Ideology vs. reality : youth Aliyah and the rescue of Jewish children during the Holocaust era, 1933-45 / Sandra Berliant Kadosh.
Youth Aliyah was established in 1932 by Recha Freier, to bring German Jewish youth to Palestine for agricultural training. Henrietta Szold was appointed head of the Jerusalem Office of Youth Aliyah in November 1933, and was assisted by Hans Beyth and Georg Landauer. During 1933-45, Youth Aliyah brought fifteen thousand Jewish youth to Palestine from Germany, Austria, Czechoslovakia, Poland and other countries. This study shows that, during the Holocaust era, Youth Aliyah failed to adapt its program to the changing needs of Jewish youth, and also failed to implement significant rescue activity. The insistence of the Jerusalem Office on the proper selection of candidates, the reluctance of the Jerusalem Office to expend funds for the transportation of youth to Palestine or their maintenance in neutral countries in Europe, and the refusal of the Office to circumvent British regulations, hindered the rescue of Jewish youth. The British government, while granting a number of concessions to Youth Aliyah, issued far fewer certificates than could have been utilized. Youth Aliyah activists in Europe disagreed with the policies of the Jerusalem Office and were willing to use illegal measures to save Jewish youth. Hadassah, the Women's Zionist Organization in America that supported Youth Aliyah, also advocated greater flexibility. The kibbutzim that received the youth gave preference to candidates affiliated with left-wing youth movements, and pressured the youth to adopt the kibbutz ideology. Religious youth who arrived in non-religious kibbutzim were pressured to abandon their religious observance. The arrival of the Teheran children in 1943, sparked a major controversy regarding the education of religious children in Youth Aliyah.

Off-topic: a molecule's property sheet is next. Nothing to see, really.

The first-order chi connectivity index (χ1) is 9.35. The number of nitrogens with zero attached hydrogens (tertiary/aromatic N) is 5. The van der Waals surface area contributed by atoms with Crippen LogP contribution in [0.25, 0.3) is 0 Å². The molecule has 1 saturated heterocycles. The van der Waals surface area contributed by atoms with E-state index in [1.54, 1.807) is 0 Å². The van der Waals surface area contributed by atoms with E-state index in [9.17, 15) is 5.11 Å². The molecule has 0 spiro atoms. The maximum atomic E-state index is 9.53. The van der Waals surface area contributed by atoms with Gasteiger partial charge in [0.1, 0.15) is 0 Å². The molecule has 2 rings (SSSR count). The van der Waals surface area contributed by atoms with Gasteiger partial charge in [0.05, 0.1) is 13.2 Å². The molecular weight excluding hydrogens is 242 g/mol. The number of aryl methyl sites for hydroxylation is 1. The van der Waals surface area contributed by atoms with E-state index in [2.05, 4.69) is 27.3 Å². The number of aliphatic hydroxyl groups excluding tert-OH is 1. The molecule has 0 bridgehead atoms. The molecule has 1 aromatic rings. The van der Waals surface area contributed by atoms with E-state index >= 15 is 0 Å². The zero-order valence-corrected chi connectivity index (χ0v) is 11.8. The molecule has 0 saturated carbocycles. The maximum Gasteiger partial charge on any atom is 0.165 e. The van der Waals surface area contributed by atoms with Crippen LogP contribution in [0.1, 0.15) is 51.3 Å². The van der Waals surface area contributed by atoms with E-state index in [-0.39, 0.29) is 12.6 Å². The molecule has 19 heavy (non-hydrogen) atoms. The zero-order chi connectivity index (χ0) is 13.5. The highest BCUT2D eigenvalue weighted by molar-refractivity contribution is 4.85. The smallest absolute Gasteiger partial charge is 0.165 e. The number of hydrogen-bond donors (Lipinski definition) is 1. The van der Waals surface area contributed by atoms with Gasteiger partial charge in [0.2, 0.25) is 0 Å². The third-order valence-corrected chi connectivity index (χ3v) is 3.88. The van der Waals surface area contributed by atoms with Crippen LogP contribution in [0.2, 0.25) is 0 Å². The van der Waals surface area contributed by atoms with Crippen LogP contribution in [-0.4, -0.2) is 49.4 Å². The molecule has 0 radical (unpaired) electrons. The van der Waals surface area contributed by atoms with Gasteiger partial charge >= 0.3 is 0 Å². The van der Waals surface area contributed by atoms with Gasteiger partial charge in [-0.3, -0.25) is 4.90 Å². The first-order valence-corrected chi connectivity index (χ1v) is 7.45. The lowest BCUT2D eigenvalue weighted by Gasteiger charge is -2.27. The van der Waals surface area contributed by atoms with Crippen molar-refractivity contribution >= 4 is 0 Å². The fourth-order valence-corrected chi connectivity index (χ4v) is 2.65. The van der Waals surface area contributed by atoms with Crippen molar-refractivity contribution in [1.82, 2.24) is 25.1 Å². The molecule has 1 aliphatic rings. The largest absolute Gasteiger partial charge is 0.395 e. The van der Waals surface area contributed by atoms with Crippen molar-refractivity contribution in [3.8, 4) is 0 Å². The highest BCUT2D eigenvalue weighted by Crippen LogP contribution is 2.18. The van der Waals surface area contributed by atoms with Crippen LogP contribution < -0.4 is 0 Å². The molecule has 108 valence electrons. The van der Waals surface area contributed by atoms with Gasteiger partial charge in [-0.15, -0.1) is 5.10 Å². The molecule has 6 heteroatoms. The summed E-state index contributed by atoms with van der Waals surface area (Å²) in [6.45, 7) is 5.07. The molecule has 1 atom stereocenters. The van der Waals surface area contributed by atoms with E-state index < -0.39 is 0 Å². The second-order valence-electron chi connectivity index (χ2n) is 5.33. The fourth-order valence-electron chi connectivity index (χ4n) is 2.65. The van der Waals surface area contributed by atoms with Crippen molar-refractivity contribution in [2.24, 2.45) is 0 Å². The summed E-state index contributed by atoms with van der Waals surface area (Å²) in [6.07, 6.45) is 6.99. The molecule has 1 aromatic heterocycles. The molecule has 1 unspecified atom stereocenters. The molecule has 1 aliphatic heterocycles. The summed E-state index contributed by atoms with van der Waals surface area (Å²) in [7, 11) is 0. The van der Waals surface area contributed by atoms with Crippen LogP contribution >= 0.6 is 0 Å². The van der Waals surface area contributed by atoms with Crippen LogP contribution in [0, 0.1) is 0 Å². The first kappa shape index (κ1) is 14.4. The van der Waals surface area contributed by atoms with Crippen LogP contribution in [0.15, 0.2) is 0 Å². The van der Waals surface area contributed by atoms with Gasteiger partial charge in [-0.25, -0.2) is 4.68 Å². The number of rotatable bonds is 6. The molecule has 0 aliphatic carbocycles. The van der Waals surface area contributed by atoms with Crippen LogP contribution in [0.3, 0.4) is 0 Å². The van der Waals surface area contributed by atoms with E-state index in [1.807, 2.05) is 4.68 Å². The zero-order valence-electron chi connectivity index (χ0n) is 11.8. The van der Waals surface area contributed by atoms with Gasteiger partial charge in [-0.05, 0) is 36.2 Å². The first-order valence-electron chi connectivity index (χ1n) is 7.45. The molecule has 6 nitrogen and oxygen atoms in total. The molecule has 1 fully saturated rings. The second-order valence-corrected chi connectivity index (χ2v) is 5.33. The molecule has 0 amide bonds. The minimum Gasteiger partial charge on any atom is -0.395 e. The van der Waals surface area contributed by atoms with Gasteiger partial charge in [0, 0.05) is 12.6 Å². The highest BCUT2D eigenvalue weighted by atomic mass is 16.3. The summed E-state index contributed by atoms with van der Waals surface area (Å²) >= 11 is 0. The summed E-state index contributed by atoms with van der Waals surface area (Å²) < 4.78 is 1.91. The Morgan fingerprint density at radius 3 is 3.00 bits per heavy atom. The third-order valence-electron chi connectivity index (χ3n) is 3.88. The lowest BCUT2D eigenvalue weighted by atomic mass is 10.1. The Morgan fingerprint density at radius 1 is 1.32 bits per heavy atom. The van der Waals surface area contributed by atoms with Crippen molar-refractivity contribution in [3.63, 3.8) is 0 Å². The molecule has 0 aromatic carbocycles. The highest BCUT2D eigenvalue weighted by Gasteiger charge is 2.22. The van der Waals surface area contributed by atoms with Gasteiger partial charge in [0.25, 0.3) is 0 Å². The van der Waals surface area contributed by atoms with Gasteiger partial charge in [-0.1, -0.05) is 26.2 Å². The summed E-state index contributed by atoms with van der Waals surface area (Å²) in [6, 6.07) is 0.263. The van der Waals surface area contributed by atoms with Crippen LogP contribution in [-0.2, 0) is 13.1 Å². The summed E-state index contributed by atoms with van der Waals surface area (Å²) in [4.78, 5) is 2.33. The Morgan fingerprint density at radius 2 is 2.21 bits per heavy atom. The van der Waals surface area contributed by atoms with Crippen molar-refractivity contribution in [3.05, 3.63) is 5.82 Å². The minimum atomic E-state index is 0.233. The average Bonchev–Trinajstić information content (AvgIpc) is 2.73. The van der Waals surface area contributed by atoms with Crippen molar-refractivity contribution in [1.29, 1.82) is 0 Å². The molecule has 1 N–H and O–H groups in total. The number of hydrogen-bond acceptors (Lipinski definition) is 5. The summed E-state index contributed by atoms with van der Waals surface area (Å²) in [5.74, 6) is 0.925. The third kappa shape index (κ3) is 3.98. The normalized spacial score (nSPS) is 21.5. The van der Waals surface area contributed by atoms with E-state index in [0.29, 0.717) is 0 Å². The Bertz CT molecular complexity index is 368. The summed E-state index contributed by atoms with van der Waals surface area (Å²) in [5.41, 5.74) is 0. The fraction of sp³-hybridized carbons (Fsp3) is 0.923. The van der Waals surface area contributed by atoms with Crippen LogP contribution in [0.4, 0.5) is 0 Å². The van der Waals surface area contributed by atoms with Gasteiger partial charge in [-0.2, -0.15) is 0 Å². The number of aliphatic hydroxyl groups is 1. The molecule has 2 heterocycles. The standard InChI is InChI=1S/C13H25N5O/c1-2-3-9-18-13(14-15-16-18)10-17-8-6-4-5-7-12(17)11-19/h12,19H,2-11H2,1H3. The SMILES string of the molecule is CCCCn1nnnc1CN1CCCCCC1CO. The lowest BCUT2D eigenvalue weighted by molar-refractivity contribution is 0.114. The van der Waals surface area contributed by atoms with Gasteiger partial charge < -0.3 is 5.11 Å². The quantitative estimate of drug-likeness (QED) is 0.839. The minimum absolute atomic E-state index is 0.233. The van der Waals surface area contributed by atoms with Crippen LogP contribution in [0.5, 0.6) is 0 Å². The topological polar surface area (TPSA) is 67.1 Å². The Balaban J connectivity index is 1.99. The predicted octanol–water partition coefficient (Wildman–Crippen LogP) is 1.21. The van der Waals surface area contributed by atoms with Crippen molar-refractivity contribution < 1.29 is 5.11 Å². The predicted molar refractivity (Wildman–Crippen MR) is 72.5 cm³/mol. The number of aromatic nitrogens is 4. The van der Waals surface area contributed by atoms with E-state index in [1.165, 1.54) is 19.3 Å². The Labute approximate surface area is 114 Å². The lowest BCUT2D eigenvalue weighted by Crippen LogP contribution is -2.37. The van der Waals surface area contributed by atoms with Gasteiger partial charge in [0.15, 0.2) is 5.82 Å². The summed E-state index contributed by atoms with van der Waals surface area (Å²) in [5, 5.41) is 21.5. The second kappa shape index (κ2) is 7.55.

Record last modified: 2018-05-29 16:28:00
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